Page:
Wed, 16 Oct 2013, 10.00am @ SR1: Alison Wee on “Genetic connectivity of four mangrove species from the Malay Peninsula”

PhD Defense Seminar cum Oral Examination
“Genetic connectivity of four mangrove species from the Malay Peninsula”

Alison Kim Shan Wee
Graduate Student
Dept. of Biological Sciences, NUS

Wed, 16 Oct 2013: 10.00am
@ DBS Seminar Room 1, S2 Level 4
Supervisor: Assoc Prof Webb, Edward Layman

All are welcome


“Mangroves are threatened globally by land conversion, habitat degradation and climate change. The challenge in maintaining sufficient genetic diversity and evolutionary potential within species in an increasingly fragmented landscape places great importance on the genetic connectivity among populations. This thesis investigated the effects of reproductive traits, physical barrier and ocean currents on the genetic connectivity of four major species from the Malay Peninsula (MP)—Avicennia alba, Sonneratia alba, Bruguiera gymnorrhiza and Rhizophora mucronata.

A comparative analysis was conducted to examine the effects of physical barrier and reproductive traits on genetic connectivity. Convincing evidence from the study showed that the MP is a selective “filter” to gene flow—genetic discontinuity was more distinct in A. alba and S. alba than in B. gymnorhiza, and not at all in R. mucronata. The relative propagule dispersal potential across species provided a compelling explanation for the genetic pattern observed.

A more detailed study involving ocean circulation simulation on R. mucronata provided evidence that the gene flow in R. mucronata is maintained by ocean current-facilitated propagule dispersal. This thesis offered valuable insights on the factors influencing gene flow among populations, which are useful in understanding how increasing anthropogenic disturbances may threaten mangrove communities.”

Andie Ang receives the Mohamed bin Zayed Species Conservation Grant

Congratulations to Andie Ang who received the Mohamed bin Zayed Species Conservation Grant of USD 12,000 for studying the Tonkin snub-nosed monkeys in Vietnam!

The fund awards grants toImage individual species conservation initiatives and recognizes leaders in the field of species conservation. The grant will fund her field and genetic work on the Tonkin snub-nosed monkeys. The research will be critical for the conservation of these enigmatic Colobines, which are amongst the 25 Most Endangered Primates of the world.

Andie, a former member of the Evolutionary Biology Laboratory, worked on banded leaf monkeys in Singapore. The study provided valuable information on the population size and genetic variability amongst these primates. We wish her all the very best for her future work!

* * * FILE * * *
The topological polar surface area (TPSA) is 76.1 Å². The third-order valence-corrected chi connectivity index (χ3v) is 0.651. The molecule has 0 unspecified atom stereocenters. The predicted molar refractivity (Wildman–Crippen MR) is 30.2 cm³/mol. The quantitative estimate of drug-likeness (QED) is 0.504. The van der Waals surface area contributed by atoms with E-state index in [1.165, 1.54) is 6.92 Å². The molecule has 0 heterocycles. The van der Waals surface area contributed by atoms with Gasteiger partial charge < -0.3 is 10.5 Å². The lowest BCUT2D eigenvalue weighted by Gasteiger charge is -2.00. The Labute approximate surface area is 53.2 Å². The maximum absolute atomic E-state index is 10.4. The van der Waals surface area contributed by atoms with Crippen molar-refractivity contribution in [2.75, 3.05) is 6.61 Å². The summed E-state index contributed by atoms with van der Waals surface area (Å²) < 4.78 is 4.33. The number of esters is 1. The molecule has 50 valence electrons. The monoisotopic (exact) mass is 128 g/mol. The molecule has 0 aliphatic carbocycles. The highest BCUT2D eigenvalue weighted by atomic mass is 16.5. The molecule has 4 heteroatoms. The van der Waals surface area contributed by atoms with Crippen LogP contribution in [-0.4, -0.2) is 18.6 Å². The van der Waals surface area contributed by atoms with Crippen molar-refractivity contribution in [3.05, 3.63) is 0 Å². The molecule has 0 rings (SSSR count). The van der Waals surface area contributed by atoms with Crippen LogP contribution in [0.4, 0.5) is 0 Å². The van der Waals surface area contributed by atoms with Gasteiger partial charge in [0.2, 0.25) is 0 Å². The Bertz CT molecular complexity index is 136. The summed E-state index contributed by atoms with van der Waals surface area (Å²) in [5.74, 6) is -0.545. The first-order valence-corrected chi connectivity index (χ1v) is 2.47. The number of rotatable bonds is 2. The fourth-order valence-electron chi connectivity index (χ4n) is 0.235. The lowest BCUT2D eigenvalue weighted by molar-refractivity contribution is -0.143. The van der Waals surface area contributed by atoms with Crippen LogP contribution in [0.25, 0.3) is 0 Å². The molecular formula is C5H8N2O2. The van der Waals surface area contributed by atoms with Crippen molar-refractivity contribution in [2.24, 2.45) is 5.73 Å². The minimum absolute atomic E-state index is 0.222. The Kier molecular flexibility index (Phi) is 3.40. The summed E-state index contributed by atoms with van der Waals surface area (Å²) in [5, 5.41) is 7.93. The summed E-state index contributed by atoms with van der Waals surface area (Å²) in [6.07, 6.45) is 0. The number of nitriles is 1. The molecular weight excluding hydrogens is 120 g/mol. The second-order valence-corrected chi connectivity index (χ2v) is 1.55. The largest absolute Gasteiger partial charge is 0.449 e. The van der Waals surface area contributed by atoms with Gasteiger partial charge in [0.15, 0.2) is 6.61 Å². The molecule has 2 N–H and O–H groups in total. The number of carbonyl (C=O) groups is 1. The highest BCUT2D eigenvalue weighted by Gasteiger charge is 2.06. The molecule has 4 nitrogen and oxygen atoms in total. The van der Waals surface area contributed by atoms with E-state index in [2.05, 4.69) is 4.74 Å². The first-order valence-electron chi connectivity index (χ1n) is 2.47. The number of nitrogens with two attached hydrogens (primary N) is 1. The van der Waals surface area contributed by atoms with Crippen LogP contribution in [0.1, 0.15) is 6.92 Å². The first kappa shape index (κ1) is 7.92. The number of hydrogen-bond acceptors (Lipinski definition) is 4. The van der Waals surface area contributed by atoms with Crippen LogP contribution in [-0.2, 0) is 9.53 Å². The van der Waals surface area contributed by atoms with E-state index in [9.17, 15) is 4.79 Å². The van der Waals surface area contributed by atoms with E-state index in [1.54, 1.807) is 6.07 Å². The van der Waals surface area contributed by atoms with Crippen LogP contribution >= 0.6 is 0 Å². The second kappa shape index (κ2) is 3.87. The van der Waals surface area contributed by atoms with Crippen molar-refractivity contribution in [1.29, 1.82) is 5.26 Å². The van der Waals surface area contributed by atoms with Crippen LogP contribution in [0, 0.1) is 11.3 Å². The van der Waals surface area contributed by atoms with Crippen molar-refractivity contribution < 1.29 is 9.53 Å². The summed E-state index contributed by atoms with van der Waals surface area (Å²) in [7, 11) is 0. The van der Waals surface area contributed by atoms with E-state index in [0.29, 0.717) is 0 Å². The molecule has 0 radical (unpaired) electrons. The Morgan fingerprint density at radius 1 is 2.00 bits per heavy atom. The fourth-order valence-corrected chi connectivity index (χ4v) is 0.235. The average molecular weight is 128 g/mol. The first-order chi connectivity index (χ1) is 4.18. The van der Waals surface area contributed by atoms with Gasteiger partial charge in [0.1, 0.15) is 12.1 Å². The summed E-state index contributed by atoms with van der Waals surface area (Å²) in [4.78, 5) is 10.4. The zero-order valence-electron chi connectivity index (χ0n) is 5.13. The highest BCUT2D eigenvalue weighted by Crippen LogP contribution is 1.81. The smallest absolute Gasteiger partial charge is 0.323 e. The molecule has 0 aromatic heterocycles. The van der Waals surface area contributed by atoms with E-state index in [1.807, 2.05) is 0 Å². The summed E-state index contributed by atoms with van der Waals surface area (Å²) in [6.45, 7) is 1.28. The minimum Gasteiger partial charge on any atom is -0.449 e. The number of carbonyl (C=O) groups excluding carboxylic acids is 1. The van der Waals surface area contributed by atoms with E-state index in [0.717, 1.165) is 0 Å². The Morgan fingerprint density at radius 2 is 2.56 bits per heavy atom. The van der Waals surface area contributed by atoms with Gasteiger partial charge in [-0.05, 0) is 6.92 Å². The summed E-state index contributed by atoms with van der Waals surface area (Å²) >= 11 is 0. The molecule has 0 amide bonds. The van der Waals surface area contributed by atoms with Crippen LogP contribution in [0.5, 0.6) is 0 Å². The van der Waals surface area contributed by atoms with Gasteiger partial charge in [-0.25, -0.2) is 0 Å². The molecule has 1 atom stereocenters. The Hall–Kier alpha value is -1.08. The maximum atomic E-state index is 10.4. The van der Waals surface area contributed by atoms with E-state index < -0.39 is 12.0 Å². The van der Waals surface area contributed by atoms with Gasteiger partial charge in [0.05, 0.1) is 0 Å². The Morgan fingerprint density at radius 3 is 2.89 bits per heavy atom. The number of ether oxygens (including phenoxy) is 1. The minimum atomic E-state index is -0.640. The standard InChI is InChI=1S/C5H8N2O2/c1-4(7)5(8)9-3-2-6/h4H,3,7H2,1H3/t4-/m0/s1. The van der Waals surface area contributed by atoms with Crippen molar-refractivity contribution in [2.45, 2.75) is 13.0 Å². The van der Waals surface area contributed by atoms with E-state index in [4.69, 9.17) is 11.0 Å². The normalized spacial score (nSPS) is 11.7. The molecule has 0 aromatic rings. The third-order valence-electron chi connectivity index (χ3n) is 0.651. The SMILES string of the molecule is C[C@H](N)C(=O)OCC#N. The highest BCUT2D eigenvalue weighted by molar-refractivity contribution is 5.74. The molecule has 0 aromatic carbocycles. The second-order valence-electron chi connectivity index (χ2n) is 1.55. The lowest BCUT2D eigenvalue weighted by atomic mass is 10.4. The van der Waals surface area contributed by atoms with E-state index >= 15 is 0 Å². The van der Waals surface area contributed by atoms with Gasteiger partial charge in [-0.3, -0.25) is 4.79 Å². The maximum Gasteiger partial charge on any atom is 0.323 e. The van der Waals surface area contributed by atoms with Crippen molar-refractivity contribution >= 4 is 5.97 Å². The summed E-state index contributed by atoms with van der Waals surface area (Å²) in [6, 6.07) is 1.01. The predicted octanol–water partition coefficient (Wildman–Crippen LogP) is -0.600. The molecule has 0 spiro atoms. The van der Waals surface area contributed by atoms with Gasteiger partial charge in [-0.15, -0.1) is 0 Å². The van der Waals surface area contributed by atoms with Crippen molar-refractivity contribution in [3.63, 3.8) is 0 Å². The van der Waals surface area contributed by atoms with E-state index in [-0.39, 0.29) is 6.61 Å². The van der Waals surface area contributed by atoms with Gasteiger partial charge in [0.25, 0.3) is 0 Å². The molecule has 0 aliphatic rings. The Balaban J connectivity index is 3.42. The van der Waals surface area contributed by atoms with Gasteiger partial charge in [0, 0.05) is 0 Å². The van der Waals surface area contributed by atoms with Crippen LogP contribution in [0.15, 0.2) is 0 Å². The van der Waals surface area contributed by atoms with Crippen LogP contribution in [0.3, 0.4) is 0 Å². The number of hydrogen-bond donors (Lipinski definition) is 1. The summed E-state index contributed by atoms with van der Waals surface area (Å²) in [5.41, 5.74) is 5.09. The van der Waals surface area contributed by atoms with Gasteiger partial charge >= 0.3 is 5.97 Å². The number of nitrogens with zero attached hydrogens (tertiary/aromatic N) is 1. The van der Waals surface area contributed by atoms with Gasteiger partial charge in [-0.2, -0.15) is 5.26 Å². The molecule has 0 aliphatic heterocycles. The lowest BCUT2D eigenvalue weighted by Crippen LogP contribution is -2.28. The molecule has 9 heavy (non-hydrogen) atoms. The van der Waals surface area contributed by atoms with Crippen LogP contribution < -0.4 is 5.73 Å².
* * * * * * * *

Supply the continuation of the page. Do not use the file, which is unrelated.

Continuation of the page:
© Le Khac Quyet

Here is the summary of her project:

The Tonkin snub-nosed monkey is endemic to northeastern Vietnam, with only 200-250 individuals left in two provinces. This species is listed as Critically Endangered in the IUCN Red List of Threatened Species and in the Red Data Book of Vietnam. It is also among the Top 25 Most Endangered Primates in the World. Extrinsic threats to the species include hunting for traditional medicine and habitat loss and degradation. The long-term viability of this species is further threatened by intrinsic factors such as inbreeding due to low population numbers and complete isolation between all remaining populations.

Quantitative data such as current population numbers, distribution, and genetic variability is urgently required. Genetic analyses are also essential for uncovering patterns of paternity and relatedness among individuals in social groups, and for understanding male and female reproductive strategies. This information will be useful for future conservation action such as translocation of individuals. Andie proposes to study the Tonkin snub-nosed monkeys in Khau Ca forest in Ha Giang Province, where there are ca. 100 individuals in the wild (2010 estimate), the largest known population of this species.

Khau Ca forest is located within the “Northern Indochina Subtropical Moist Forests Ecoregion”, a major zoogeographic ecotone featuring high species richness for birds and mammals. The habitat also belongs to the “South Chinese Floristic Province of the Indochinese Region within the Paleotropical Kingdom”, a crossroad for the South and East Asian floras. Hence, Khau Ca forest features rich fauna and flora biodiversity, and unique geological and cultural heritage. Continued preservation of the habitat of Tonkin snub-nosed monkeys will thus protect the wealth of this karst ecosystem.

Job: 2-year Research Assistant position for Green Spaces project

A two-year Research Assistant position is immediately available in Associate Professor Tan Puay Yok’s team for a research project on the distribution of green spaces in SIngapore.

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  • Job scope: The successful candidate will assist in the research and provide administrative support.
  • Qualifications: The position is open to candidates from a range of background, including urban planning, landscape architecture, biological sciences, geography, but experience in remote sensing and/or GIS will be advantageous.
  • Salary: commensurate with the experience and qualifications of the candidate. Benefits will be provided according to University’s guidelines, which include annual leave and medical coverage.
  • Period: The appointment can start immediately for a period of up to 24 months.

Interest individuals should contact Dr. Tan with a CV:

Associate Professor Dr. Tan Puay Yok
Department of Architecture
School of Design and Environment
National University of Singapore
DID: 6516 3531